Stephen Hester has highlighted conservative discord
January 31, 2012 § Leave a comment
Stephen Hester’s late night decision to forgo his £1 million bonus has not only spared him a difficult and unpopular future, but it has also highlight precisely how out of tune the Conservatives are with the British public and politicians internationally.
Since the news broke of Hester’s bonus, a procession of Tories have made half-hearted attempts at defending him, in particular by dragging out the government’s long dead horse ‘our hands are tired by the previous government.’
Though the conservatives didn’t seem willing, it was clear that Cameron would have made attempts to defend Hester to the Commons if Ed Miliband got his vote in parliament.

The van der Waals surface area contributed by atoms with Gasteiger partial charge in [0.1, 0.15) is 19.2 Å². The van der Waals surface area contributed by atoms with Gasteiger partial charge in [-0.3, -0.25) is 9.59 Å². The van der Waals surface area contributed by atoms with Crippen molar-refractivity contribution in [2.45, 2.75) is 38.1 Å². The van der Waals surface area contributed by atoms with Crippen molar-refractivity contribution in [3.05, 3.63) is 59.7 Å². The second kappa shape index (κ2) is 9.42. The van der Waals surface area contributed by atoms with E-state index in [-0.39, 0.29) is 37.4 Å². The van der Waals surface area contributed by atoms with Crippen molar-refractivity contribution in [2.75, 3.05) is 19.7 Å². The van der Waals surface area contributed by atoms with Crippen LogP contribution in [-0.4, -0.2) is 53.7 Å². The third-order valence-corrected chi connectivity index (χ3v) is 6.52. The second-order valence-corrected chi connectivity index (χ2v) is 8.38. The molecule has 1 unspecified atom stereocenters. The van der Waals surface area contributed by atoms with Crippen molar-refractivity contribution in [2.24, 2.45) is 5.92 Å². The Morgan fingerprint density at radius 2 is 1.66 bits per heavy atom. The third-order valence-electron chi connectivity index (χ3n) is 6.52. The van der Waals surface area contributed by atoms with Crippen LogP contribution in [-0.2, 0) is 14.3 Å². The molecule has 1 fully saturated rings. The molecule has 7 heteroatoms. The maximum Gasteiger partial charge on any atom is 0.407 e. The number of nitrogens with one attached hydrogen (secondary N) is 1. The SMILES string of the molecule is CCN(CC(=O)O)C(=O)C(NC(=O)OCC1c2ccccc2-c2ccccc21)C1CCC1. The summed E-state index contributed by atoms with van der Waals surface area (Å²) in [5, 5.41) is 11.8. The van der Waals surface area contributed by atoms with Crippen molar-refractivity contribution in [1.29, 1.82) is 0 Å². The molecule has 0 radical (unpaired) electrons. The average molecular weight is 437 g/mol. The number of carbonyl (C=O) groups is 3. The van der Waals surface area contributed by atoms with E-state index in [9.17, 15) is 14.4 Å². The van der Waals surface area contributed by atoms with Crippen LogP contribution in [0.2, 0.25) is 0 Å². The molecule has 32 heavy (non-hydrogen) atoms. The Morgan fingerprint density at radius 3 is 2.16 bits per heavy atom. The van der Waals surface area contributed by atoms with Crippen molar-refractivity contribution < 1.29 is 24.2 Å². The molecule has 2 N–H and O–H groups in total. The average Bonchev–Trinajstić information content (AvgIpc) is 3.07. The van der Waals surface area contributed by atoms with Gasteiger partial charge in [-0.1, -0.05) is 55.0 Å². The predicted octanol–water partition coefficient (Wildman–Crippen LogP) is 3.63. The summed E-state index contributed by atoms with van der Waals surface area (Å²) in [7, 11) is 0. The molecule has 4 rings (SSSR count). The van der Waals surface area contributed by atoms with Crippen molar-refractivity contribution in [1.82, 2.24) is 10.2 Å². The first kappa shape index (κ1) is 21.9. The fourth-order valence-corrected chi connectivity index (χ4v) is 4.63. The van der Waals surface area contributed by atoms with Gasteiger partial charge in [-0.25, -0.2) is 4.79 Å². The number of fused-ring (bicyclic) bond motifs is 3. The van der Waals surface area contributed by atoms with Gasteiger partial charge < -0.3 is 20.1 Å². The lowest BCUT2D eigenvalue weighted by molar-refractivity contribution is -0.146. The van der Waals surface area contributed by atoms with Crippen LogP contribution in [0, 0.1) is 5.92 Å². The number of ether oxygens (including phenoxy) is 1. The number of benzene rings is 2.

Whatever you feel about bonuses, the government’s reluctance to take decisive action on Hester shows just how out of touch they are with public opinion and politics more generally.
The latest YouGov poll shows that 50% of the public disapprove of the Government’s record to date. Similarly Labour have lessened the Conservatives recent poll lead and the two are now level pegging, despite the public’s worries over Miliband’s leadership.
Across the channel Francois Hollande has bankers quaking in their boots with his tax and spend policies. The French presidential hopeful has the City of London worried to such an extent that he is over here next month to calm things down.
Further afield Obama has also recently reasserted his plans to make everyone, even the wealthy, play by the same rules. An attack on his likely presidential challenger Romney, this may be, but it also echoes a theme which has been played out across the globe after the financial crisis.
Of course, asking the Conservatives to join this tune would be asking them to contradict their nature, but their belated response to Hester has shown how happy they are to distance themselves from this growing political agenda. Perhaps if they had taken decisive action one way or another they could have mitigated against the worst of the damage.